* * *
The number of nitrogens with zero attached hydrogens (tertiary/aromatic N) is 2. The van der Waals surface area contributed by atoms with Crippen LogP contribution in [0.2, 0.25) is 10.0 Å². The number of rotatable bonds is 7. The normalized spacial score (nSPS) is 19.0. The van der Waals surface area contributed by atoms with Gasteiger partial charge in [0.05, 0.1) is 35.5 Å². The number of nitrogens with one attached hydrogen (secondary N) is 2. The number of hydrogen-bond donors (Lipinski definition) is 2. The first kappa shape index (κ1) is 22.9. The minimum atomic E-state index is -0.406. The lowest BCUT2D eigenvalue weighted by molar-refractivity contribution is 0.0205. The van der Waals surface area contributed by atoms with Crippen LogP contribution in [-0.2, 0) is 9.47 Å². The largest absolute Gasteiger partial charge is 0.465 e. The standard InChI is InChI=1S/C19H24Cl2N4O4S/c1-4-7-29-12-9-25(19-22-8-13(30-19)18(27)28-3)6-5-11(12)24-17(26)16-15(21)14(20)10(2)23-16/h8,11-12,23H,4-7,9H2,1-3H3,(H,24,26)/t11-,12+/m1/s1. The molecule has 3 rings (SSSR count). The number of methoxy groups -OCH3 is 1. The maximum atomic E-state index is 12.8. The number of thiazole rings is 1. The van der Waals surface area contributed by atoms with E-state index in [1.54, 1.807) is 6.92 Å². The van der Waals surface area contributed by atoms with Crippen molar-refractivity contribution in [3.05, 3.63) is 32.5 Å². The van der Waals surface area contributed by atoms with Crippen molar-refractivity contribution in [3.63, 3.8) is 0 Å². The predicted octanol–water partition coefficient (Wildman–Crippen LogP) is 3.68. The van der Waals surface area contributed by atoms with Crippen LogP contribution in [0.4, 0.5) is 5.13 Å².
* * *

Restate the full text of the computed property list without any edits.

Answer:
The number of nitrogens with zero attached hydrogens (tertiary/aromatic N) is 2. The van der Waals surface area contributed by atoms with Crippen LogP contribution in [0.2, 0.25) is 10.0 Å². The number of rotatable bonds is 7. The normalized spacial score (nSPS) is 19.0. The van der Waals surface area contributed by atoms with Gasteiger partial charge in [0.05, 0.1) is 35.5 Å². The number of nitrogens with one attached hydrogen (secondary N) is 2. The number of hydrogen-bond donors (Lipinski definition) is 2. The first kappa shape index (κ1) is 22.9. The minimum atomic E-state index is -0.406. The lowest BCUT2D eigenvalue weighted by molar-refractivity contribution is 0.0205. The van der Waals surface area contributed by atoms with Crippen LogP contribution in [-0.2, 0) is 9.47 Å². The largest absolute Gasteiger partial charge is 0.465 e. The standard InChI is InChI=1S/C19H24Cl2N4O4S/c1-4-7-29-12-9-25(19-22-8-13(30-19)18(27)28-3)6-5-11(12)24-17(26)16-15(21)14(20)10(2)23-16/h8,11-12,23H,4-7,9H2,1-3H3,(H,24,26)/t11-,12+/m1/s1. The molecule has 3 rings (SSSR count). The number of methoxy groups -OCH3 is 1. The maximum atomic E-state index is 12.8. The number of thiazole rings is 1. The van der Waals surface area contributed by atoms with E-state index in [1.54, 1.807) is 6.92 Å². The van der Waals surface area contributed by atoms with Crippen molar-refractivity contribution in [3.05, 3.63) is 32.5 Å². The van der Waals surface area contributed by atoms with Crippen molar-refractivity contribution in [3.63, 3.8) is 0 Å². The predicted octanol–water partition coefficient (Wildman–Crippen LogP) is 3.68. The van der Waals surface area contributed by atoms with Crippen LogP contribution in [0.4, 0.5) is 5.13 Å².